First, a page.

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A guide to buying gundogs

With classified advertising now becoming less and less common, buying gundogs over the internet is increasingly becoming the way to go. It has made it easier to search for your perfect gundog, with the ability to search for the breed of your choice. You’ll be able to see a lot more photographs as well as a longer description, though you may find these don’t always give you all of the details you are looking for.

Gundog with a dummy practising for a shoot day

Prices

For many trained or part-trained gundogs, there is no price given – it is something you will have to settle with the seller, adding a little inconvenience to the process. Puppies, however, for the most part, are priced, though they often come at a higher price than you might think. Well-bred Labrador and cocker spaniel puppies can cost in the region of £750, while the offspring of a champion from a top kennel can cost considerably more. There’s also some rarer breeds that can also command four-figure sums, such as the Hungarian wirehaired vizsla.

The best puppy for your money?

Slightly lower priced but also an excellent gundog breed, the best way to bag a bargain when you are buying a gundog is to opt for a springer spaniel puppy. These generally cost £400-£500, though you can find quality working-bred puppies for even less if the parents are not Kennel Club registered. Dogs which are Kennel Club registered sell at a premium, as registration tends to be costly, but having a non-registered dog is not a problem if you are not planning to enter your dog into competition.

Crossbreeds

The Kennel Club also doesn’t accept crossbreeds onto its register (except its Companion Dog Club Register), however crossbreeds can often work out cheaper than a pedigree. There are some crossbreeds, however, which cost a similar amount than gundog pedigrees due to growing demand, such as labradoodles and cockerpoos. A main perk of having a crossbreed is that they tend to be much healthier than pedigrees, which inherit a variety of problems from their parents; crossbreeds therefore tend to live longer.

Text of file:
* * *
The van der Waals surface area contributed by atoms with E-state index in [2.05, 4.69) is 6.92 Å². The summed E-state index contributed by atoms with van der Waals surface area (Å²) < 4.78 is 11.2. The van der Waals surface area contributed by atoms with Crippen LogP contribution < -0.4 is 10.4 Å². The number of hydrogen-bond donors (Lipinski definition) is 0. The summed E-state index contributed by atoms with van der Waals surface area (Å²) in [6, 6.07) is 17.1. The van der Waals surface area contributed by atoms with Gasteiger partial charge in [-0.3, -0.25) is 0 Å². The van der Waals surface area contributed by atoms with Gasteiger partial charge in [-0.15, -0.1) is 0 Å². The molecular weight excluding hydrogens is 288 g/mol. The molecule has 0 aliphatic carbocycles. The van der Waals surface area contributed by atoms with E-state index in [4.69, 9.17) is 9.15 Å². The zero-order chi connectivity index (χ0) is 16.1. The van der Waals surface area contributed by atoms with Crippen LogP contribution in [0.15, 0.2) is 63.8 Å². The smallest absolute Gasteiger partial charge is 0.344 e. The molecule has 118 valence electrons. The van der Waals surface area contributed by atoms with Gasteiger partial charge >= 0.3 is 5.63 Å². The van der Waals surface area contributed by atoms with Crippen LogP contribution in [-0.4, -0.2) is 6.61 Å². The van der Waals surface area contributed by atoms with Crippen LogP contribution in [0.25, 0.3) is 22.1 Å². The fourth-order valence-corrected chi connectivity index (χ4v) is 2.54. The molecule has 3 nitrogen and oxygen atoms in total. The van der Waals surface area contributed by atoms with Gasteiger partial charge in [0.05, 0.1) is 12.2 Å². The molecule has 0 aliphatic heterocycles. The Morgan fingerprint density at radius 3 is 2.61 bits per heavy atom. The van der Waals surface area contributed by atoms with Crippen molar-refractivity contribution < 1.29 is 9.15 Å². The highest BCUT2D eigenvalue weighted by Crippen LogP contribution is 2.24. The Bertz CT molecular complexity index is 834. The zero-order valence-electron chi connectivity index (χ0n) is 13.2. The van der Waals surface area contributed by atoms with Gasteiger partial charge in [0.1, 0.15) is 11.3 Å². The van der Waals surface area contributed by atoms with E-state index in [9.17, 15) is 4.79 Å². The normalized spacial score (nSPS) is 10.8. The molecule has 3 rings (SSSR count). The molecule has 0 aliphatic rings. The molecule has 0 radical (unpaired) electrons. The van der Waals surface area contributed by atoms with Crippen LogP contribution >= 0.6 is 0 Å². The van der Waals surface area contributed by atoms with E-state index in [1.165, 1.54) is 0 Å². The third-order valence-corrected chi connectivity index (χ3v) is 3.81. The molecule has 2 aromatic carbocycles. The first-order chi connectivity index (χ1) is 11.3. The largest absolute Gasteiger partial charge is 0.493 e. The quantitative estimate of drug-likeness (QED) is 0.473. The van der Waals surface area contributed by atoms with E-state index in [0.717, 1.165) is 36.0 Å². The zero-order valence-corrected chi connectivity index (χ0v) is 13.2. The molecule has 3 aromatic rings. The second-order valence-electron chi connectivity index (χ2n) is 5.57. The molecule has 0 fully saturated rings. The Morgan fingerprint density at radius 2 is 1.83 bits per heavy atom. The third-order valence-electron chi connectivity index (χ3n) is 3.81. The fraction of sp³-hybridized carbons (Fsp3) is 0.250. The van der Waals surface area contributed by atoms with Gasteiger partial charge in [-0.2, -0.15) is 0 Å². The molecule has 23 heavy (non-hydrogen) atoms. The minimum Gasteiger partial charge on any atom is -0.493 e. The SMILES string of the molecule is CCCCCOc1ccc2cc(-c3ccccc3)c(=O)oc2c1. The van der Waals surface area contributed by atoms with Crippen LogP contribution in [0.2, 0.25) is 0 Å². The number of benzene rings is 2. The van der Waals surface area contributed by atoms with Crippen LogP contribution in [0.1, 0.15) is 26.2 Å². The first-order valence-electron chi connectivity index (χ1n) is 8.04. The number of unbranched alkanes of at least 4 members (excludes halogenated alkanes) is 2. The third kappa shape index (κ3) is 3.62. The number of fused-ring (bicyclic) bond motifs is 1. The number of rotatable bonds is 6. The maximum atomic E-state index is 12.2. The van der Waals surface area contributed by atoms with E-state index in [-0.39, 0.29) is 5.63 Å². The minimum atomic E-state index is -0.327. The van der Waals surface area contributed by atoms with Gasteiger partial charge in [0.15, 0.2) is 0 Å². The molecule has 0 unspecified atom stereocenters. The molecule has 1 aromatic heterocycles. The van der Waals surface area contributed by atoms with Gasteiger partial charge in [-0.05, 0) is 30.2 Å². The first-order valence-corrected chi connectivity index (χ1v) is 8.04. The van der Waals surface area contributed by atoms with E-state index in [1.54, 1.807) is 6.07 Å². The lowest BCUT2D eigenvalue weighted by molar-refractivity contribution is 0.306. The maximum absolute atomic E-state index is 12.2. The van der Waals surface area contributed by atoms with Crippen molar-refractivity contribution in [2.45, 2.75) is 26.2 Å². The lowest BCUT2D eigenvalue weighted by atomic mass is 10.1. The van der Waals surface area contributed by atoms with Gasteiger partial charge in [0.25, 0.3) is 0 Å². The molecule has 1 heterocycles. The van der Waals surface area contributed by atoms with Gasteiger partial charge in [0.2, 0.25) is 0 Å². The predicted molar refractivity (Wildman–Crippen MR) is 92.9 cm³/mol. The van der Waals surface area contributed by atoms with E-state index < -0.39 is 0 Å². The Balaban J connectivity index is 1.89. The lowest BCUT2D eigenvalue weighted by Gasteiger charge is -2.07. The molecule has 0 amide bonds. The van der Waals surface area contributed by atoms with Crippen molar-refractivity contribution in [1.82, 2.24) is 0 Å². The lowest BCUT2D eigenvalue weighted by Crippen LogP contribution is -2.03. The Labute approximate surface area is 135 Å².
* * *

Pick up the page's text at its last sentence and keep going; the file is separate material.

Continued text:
Seeking an already trained gundog?

If you’re looking for a gundog which is already well-trained, the best way to find a bargain is to seek a trialling dog which hasn’t quite had the potential to be a winner. They will have already had significant experience in the field, but will be relatively cheap to snap up just because of a small issue. Whatever the price of your gundog ends up being, you’ll still be getting excellent value for money; some non-working breeds, such as the French bulldogs, sell for at least £2000. Once you’ve got your gundog, don’t forget everything else you need for a successful start to your shooting. Visit our website to shop for shooting accessories, shotgun cleaning kits and all your outdoor kit. Image: Pete White, available under Creative Commons

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